- A more conservative approach to equity income investing
- Companies with sustainable and growing dividends but which may start with a lower-yield
- The fund will lag a rising market but aims to shelter investors in a falling market
- This fund is on our Wealth Shortlist of funds chosen by our analysts for their long-term potential
How it fits in a portfolio
The manager targets stable and more established businesses that are expected to reliably pay dividends year after year. The commitment to capital preservation and sustainability could mean that it has a lower yield than some other income funds. The managers aim to limit volatility but this means the fund could rise less in a stock market rally. This fund could fit a portfolio invested for income with a more cautious outlook, or fit alongside more risky income funds from across asset classes and geographies.
Francis Brooke has managed the fund since 2004, but has more than three decades’ industry experience. Over the time he has managed the fund, he has comfortably outperformed the FTSE All Share Index and proved a steady hand on the tiller during recent market volatility, losing less than the broader market thanks to his focus on companies with sustainable revenues and cash flow.
Brooke is a board member and investment director at Troy, but we do not think this detracts from his role as fund manager of the Trojan Income fund. He also runs the Troy Income & Growth Trust.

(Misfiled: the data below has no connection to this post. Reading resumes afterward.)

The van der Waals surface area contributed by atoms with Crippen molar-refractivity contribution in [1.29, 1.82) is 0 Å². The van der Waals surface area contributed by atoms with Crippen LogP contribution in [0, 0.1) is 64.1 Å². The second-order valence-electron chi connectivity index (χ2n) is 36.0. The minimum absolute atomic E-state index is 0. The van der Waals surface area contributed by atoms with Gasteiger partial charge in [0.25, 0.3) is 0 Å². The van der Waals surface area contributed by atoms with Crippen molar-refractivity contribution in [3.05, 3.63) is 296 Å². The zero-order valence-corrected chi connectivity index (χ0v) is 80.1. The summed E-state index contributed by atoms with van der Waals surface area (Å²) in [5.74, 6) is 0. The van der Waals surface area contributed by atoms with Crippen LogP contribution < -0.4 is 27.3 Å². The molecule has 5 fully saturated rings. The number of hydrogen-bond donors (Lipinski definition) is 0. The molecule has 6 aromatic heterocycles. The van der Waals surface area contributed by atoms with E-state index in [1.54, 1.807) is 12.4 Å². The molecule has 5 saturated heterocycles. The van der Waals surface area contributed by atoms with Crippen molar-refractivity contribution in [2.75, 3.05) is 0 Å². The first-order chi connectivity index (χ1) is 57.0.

There are two other co-managers on the Trojan Income fund, Hugo Ure, who has worked alongside Brooke since 2009, and the more recent addition Blake Hutchins, who joined Troy in October 2019 from Investec. All three managers are process driven, and the recent market volatility has been a good test of their partnership.
The managers are supported by two dedicated analysts, and investments are debated by the wider investment team of 14.
The managers look for companies with a sustainable competitive advantage over peers – known as ‘economic moats’, these serve as barriers to entry for any would-be competitors. The companies they invest in tend to be market leaders, and are dominant businesses within their field.
The managers’ focus is sheltering investors’ capital; the aim of the fund is to deliver income, but not at the expense of capital. Rather than chasing higher-yielding stocks, which add risk to the portfolio, they look for high-quality companies, with stable and sustainable revenues. Because of this lower-risk approach, investors should expect the fund to lag a rising market, but it has also historically lost less in falling markets, although this is no guarantee for the future.